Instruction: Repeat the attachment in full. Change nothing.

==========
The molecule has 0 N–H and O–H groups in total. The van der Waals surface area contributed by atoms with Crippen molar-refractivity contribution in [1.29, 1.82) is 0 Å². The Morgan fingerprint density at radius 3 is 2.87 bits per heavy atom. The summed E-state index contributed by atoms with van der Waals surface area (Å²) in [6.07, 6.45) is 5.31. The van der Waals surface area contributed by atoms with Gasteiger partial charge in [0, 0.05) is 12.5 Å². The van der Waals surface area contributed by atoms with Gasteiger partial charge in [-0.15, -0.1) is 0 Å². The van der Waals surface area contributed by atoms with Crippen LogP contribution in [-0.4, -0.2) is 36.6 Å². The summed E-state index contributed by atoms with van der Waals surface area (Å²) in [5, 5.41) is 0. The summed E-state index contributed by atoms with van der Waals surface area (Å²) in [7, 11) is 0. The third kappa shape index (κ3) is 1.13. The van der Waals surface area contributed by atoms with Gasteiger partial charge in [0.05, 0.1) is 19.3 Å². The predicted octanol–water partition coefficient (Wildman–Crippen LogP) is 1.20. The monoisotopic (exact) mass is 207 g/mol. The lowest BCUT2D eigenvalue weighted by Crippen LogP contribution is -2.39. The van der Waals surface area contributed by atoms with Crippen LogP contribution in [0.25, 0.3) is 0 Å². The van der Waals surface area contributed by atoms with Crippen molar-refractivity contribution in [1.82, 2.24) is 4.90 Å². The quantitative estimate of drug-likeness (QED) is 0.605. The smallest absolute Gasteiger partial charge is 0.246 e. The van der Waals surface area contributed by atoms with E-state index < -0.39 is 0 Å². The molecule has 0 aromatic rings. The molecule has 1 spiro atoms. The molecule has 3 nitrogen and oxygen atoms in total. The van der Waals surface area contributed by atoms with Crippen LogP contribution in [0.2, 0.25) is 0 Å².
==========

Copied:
The molecule has 0 N–H and O–H groups in total. The van der Waals surface area contributed by atoms with Crippen molar-refractivity contribution in [1.29, 1.82) is 0 Å². The Morgan fingerprint density at radius 3 is 2.87 bits per heavy atom. The summed E-state index contributed by atoms with van der Waals surface area (Å²) in [6.07, 6.45) is 5.31. The van der Waals surface area contributed by atoms with Gasteiger partial charge in [0, 0.05) is 12.5 Å². The van der Waals surface area contributed by atoms with Gasteiger partial charge in [-0.15, -0.1) is 0 Å². The van der Waals surface area contributed by atoms with Crippen LogP contribution in [-0.4, -0.2) is 36.6 Å². The summed E-state index contributed by atoms with van der Waals surface area (Å²) in [5, 5.41) is 0. The summed E-state index contributed by atoms with van der Waals surface area (Å²) in [7, 11) is 0. The third kappa shape index (κ3) is 1.13. The van der Waals surface area contributed by atoms with Gasteiger partial charge in [0.05, 0.1) is 19.3 Å². The predicted octanol–water partition coefficient (Wildman–Crippen LogP) is 1.20. The monoisotopic (exact) mass is 207 g/mol. The lowest BCUT2D eigenvalue weighted by Crippen LogP contribution is -2.39. The van der Waals surface area contributed by atoms with Crippen LogP contribution in [0.25, 0.3) is 0 Å². The van der Waals surface area contributed by atoms with Crippen molar-refractivity contribution in [1.82, 2.24) is 4.90 Å². The quantitative estimate of drug-likeness (QED) is 0.605. The smallest absolute Gasteiger partial charge is 0.246 e. The van der Waals surface area contributed by atoms with E-state index < -0.39 is 0 Å². The molecule has 0 aromatic rings. The molecule has 1 spiro atoms. The molecule has 3 nitrogen and oxygen atoms in total. The van der Waals surface area contributed by atoms with Crippen LogP contribution in [0.2, 0.25) is 0 Å².